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The figure shows cardiovascular magnetic resonance visualisation of flow through a patent ductus arteriosus (PDA). The study also showed evidence of a type of flow familiar at the outlet of a bath or in atmospheric storms, but which may not have been detected inside the body before: a converging, tornado-like vortex.
A 21 year old woman with a continuous murmur and pulmonary artery and left ventricular dilatation on echocardiography was imaged. An appropriately aligned cine acquisition showed a dark streak indicative of a jet from the PDA in the upper part of the pulmonary trunk (main panel). Surprisingly, however, a dark streak of signal loss also extended back from the duct into the aortic lumen during systole.
We had seen this phenomenon in a previous PDA patient and suspected the aortic signal loss was caused by gradients of velocity in the “eye” of a converging vortex. In the current patient, therefore, we performed phase contrast velocity mapping, encoded head-to-foot, in a plane transecting the presumed vortex, as indicated by the dotted line. The velocity map showed rotation or vorticity of flow in the aorta, clockwise as viewed from the front (inset). The highest velocities in this plane were close to the centre of rotation.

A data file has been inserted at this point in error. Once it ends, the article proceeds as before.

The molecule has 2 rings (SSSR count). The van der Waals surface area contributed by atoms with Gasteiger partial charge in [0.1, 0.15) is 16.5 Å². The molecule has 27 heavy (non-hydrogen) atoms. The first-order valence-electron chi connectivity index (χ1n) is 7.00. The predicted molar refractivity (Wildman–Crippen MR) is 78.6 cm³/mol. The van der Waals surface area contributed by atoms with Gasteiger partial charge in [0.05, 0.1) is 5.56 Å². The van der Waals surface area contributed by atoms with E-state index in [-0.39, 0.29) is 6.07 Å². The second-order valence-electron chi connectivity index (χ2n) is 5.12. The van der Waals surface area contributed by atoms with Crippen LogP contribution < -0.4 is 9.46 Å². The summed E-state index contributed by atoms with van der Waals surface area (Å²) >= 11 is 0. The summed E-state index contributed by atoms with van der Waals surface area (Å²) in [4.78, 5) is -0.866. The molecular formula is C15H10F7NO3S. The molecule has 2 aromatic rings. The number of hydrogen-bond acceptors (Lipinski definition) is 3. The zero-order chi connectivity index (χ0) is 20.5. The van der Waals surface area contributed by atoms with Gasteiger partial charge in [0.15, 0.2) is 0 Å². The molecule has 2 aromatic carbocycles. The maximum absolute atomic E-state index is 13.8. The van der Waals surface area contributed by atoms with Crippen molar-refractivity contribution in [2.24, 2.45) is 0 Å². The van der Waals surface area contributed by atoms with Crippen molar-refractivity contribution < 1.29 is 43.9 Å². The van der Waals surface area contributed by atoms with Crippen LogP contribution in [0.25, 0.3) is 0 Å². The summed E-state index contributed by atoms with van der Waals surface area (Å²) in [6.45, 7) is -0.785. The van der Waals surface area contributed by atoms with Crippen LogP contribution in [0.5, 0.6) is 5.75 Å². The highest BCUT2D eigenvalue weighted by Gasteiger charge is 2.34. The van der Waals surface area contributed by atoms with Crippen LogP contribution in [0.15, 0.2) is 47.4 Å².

Our interpretation is that the vortex develops as flow converges on the duct from blood that has already gained rotational momentum after passing through curvatures of the arch. The rotating flow spins faster as it is drawn into the eye of the vortex towards the PDA.